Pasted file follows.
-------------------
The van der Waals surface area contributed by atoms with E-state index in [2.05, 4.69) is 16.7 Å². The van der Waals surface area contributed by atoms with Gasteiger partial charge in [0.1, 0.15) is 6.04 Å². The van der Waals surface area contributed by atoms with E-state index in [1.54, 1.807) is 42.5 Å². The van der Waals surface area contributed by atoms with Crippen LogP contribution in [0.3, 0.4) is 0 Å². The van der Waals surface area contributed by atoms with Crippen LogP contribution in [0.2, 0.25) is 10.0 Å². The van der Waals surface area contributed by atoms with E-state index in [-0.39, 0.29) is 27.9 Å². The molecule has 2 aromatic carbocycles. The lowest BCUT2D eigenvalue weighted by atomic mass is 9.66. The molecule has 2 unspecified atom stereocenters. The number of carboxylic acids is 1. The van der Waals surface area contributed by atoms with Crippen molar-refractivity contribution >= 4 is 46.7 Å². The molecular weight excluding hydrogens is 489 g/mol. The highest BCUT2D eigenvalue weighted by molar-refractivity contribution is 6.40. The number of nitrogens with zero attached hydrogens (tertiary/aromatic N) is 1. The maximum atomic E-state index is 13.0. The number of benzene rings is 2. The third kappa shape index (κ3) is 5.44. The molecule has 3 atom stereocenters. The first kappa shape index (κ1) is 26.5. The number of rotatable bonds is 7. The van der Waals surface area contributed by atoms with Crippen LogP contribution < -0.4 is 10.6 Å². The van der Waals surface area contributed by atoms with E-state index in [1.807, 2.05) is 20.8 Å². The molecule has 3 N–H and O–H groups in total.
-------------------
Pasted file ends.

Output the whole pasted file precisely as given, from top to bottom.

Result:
The van der Waals surface area contributed by atoms with E-state index in [2.05, 4.69) is 16.7 Å². The van der Waals surface area contributed by atoms with Gasteiger partial charge in [0.1, 0.15) is 6.04 Å². The van der Waals surface area contributed by atoms with E-state index in [1.54, 1.807) is 42.5 Å². The van der Waals surface area contributed by atoms with Crippen LogP contribution in [0.3, 0.4) is 0 Å². The van der Waals surface area contributed by atoms with Crippen LogP contribution in [0.2, 0.25) is 10.0 Å². The van der Waals surface area contributed by atoms with E-state index in [-0.39, 0.29) is 27.9 Å². The molecule has 2 aromatic carbocycles. The lowest BCUT2D eigenvalue weighted by atomic mass is 9.66. The molecule has 2 unspecified atom stereocenters. The number of carboxylic acids is 1. The van der Waals surface area contributed by atoms with Crippen molar-refractivity contribution >= 4 is 46.7 Å². The molecular weight excluding hydrogens is 489 g/mol. The highest BCUT2D eigenvalue weighted by molar-refractivity contribution is 6.40. The number of nitrogens with zero attached hydrogens (tertiary/aromatic N) is 1. The maximum atomic E-state index is 13.0. The number of benzene rings is 2. The third kappa shape index (κ3) is 5.44. The molecule has 3 atom stereocenters. The first kappa shape index (κ1) is 26.5. The number of rotatable bonds is 7. The van der Waals surface area contributed by atoms with Crippen LogP contribution < -0.4 is 10.6 Å². The van der Waals surface area contributed by atoms with E-state index in [1.807, 2.05) is 20.8 Å². The molecule has 3 N–H and O–H groups in total.